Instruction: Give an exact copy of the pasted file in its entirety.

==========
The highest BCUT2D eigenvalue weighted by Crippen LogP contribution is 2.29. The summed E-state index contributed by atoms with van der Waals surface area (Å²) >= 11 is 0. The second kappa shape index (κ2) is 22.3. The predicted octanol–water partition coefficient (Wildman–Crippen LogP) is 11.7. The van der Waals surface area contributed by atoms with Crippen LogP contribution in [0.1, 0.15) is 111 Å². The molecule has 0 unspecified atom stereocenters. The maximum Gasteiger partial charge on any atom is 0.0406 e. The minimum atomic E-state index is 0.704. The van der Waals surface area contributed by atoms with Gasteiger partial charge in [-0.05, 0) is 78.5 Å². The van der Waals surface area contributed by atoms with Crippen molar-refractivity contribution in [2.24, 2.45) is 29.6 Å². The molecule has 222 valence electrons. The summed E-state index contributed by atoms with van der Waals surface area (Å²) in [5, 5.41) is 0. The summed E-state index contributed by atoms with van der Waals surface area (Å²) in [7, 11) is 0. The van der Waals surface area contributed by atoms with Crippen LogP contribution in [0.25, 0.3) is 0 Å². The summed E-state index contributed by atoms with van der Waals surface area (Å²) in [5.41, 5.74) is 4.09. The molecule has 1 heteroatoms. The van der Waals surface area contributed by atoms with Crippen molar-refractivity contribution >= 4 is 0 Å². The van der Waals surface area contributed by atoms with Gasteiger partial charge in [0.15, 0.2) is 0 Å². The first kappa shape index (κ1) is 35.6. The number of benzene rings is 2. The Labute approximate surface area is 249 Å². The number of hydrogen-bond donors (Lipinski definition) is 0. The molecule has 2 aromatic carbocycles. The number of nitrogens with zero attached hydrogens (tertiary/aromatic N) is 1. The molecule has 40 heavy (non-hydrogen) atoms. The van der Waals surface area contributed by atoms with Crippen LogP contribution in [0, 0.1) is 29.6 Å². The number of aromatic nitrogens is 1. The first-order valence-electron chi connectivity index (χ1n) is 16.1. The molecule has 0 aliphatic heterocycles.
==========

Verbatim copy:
The highest BCUT2D eigenvalue weighted by Crippen LogP contribution is 2.29. The summed E-state index contributed by atoms with van der Waals surface area (Å²) >= 11 is 0. The second kappa shape index (κ2) is 22.3. The predicted octanol–water partition coefficient (Wildman–Crippen LogP) is 11.7. The van der Waals surface area contributed by atoms with Crippen LogP contribution in [0.1, 0.15) is 111 Å². The molecule has 0 unspecified atom stereocenters. The maximum Gasteiger partial charge on any atom is 0.0406 e. The minimum atomic E-state index is 0.704. The van der Waals surface area contributed by atoms with Gasteiger partial charge in [-0.05, 0) is 78.5 Å². The van der Waals surface area contributed by atoms with Crippen molar-refractivity contribution in [2.24, 2.45) is 29.6 Å². The molecule has 222 valence electrons. The summed E-state index contributed by atoms with van der Waals surface area (Å²) in [5, 5.41) is 0. The summed E-state index contributed by atoms with van der Waals surface area (Å²) in [7, 11) is 0. The van der Waals surface area contributed by atoms with Crippen LogP contribution in [0.25, 0.3) is 0 Å². The summed E-state index contributed by atoms with van der Waals surface area (Å²) in [5.41, 5.74) is 4.09. The molecule has 1 heteroatoms. The van der Waals surface area contributed by atoms with Crippen molar-refractivity contribution >= 4 is 0 Å². The van der Waals surface area contributed by atoms with Gasteiger partial charge in [0.15, 0.2) is 0 Å². The first kappa shape index (κ1) is 35.6. The number of benzene rings is 2. The Labute approximate surface area is 249 Å². The number of hydrogen-bond donors (Lipinski definition) is 0. The molecule has 2 aromatic carbocycles. The number of nitrogens with zero attached hydrogens (tertiary/aromatic N) is 1. The molecule has 40 heavy (non-hydrogen) atoms. The van der Waals surface area contributed by atoms with Crippen LogP contribution in [0, 0.1) is 29.6 Å². The number of aromatic nitrogens is 1. The first-order valence-electron chi connectivity index (χ1n) is 16.1. The molecule has 0 aliphatic heterocycles.